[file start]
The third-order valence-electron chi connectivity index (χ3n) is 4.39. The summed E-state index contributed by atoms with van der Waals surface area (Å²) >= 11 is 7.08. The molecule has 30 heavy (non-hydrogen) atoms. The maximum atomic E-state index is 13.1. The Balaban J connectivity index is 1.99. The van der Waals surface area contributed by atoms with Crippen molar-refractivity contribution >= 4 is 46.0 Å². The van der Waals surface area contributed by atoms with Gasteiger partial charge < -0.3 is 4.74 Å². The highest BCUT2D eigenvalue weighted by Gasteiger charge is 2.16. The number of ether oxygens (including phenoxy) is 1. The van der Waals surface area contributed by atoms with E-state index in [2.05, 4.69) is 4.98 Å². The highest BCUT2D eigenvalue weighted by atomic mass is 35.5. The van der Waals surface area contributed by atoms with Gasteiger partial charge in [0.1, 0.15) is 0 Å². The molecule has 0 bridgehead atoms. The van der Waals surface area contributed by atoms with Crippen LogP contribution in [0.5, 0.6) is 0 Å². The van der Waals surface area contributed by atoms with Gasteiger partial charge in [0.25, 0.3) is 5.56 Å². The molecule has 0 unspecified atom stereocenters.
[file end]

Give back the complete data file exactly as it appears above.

The third-order valence-electron chi connectivity index (χ3n) is 4.39. The summed E-state index contributed by atoms with van der Waals surface area (Å²) >= 11 is 7.08. The molecule has 30 heavy (non-hydrogen) atoms. The maximum atomic E-state index is 13.1. The Balaban J connectivity index is 1.99. The van der Waals surface area contributed by atoms with Crippen molar-refractivity contribution >= 4 is 46.0 Å². The van der Waals surface area contributed by atoms with Gasteiger partial charge < -0.3 is 4.74 Å². The highest BCUT2D eigenvalue weighted by Gasteiger charge is 2.16. The number of ether oxygens (including phenoxy) is 1. The van der Waals surface area contributed by atoms with E-state index in [2.05, 4.69) is 4.98 Å². The highest BCUT2D eigenvalue weighted by atomic mass is 35.5. The van der Waals surface area contributed by atoms with Gasteiger partial charge in [0.1, 0.15) is 0 Å². The molecule has 0 bridgehead atoms. The van der Waals surface area contributed by atoms with Crippen LogP contribution in [0.5, 0.6) is 0 Å². The van der Waals surface area contributed by atoms with Gasteiger partial charge in [0.25, 0.3) is 5.56 Å². The molecule has 0 unspecified atom stereocenters.